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Tata Sky's trump card to success

November 30, 2007 13:00 IST
Vikram Kaushik, CEO and MD, Tata Sky, claims to have found the trump card to accumulate a customer base that is inching towards the 1.5-million mark. He tells Priyanka Joshi how the company, an 80:20 joint venture between Tata and Star Group, has managed the feat since its official launch in August last year.

How has Tata Sky stood to differentiate its services from competitors?

We have had a very satisfying year with our target for ending 2007 with 1.5 million subscribers well on it way. In a business, where no one has any exclusive content to boast about, it is only customer service that differentiates us from competitors.

As a result, we have increased our call centre strength to 1,100 employees this year, besides there are around 250 engineers who manage the back-end software and hardware issues.

Does having an army of call centre executives ensure that customer service is best in the line?

No, and that is why almost 500 Tata Sky executives, which included myself, trained the call centre employees (during the soft launch phase). Right from issues like how many phone rings before did the call centre respond to, making appointment with the customers, to adhering to time of the appointment were discussed and drilled into our customer support staff.

They were trained to handle the common technical and hardware issues that customers usually seek help for. Tata Sky as well as customer service associates are trained to answer queries in 11 Indian languages. BskyB, the UK-based British Sky Broadcasting Group's direct-to-home business, helped us in training our back-end support staff in all the requisite skills.

According to the AC Nielson customer satisfaction index, Tata Sky beat several telecom and consumer electronics companies to score a satisfaction rate of 88 out of 100.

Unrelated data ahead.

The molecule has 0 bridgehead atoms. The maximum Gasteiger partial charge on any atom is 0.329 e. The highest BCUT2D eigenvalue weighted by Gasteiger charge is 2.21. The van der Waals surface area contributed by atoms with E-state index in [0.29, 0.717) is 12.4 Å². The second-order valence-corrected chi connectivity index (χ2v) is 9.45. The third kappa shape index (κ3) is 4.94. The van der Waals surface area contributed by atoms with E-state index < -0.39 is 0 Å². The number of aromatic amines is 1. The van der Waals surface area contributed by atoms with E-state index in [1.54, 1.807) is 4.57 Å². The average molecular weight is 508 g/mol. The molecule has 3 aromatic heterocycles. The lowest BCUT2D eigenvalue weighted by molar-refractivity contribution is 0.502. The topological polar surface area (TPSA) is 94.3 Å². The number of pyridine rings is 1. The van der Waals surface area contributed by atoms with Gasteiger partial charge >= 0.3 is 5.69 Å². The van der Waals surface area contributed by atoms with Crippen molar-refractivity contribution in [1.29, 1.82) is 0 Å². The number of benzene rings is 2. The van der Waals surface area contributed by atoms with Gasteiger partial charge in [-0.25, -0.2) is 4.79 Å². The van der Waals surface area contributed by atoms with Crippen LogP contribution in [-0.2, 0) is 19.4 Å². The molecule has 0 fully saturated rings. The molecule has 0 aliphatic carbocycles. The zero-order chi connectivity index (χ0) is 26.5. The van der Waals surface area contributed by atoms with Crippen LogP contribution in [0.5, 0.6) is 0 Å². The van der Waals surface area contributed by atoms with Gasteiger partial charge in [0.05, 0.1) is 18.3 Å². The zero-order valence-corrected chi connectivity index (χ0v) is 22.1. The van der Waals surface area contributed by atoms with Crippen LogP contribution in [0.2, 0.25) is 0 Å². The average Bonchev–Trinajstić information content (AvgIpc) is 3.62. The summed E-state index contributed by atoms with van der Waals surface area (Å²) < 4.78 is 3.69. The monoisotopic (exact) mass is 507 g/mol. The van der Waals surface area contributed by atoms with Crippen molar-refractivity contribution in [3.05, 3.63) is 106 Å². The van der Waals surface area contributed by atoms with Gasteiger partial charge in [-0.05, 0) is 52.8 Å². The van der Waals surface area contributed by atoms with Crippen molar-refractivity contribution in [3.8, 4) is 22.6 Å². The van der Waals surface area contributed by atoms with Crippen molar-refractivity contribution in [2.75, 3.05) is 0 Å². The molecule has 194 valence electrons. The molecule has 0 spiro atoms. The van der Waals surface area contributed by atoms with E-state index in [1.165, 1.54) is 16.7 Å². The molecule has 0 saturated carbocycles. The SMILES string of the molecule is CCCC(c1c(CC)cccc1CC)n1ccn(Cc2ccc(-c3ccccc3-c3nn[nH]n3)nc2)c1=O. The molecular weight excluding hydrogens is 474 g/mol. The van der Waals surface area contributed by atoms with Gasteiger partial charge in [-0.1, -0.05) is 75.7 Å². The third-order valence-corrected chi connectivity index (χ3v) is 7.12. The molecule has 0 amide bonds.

What happens when customers still want to leave Tata Sky?

Such cases, which have been around 50 in number, are brought to my notice and I personally address the customer issues.

We go by the thumb rule that in the pay television market, there is nothing more important than customer satisfaction and engaging services that are directly targeted for the individual customer.

How have the interactive services helped Tata Sky in retaining customers?

Interactive services are a "pull" medium for our customers, best described as premium services that Tata Sky gives to its customers over the cable television.

We are now developing our "Actve" platform for advertisers to target customers directly. Whirlpool has invested close to Rs 20 lakh in developing the "Actve" platform for advertising its household products. Going forward, this should be another money spinner for us.

The three new interactive services - Actve Darshan, Actve Learning and Actve Stories - now extend the umbrella to include elderly and school children. Two new interactive services - Actve Cooking and Actve Astrology - complete the bouquet and take the product offering to over 140 channels.

We have also added 15 SUN channels, general entertainment channels like 9X, regional language channels like Mi Marathi, Star Majha Kalaignar TV, Life style channels like NDTV Good Times, UTV Bindass, Neo Sports and Neo Sports Plus.

Satellite reception grew 70 per cent last year, but prices have tumbled, says a Screen Digest report. Would Tata Sky be a part of the price war?

There are another 71 million potential DTH households and we have a lot of work to do. We are in talks with the government to allow us partial exclusivity when it comes to content, reduce the heavy taxation - which is as high as 58 per cent - to give the DTH players room to breathe.

We would like to go cheaper in the near future, but first give us a level-playing field against CAS and cable operators.

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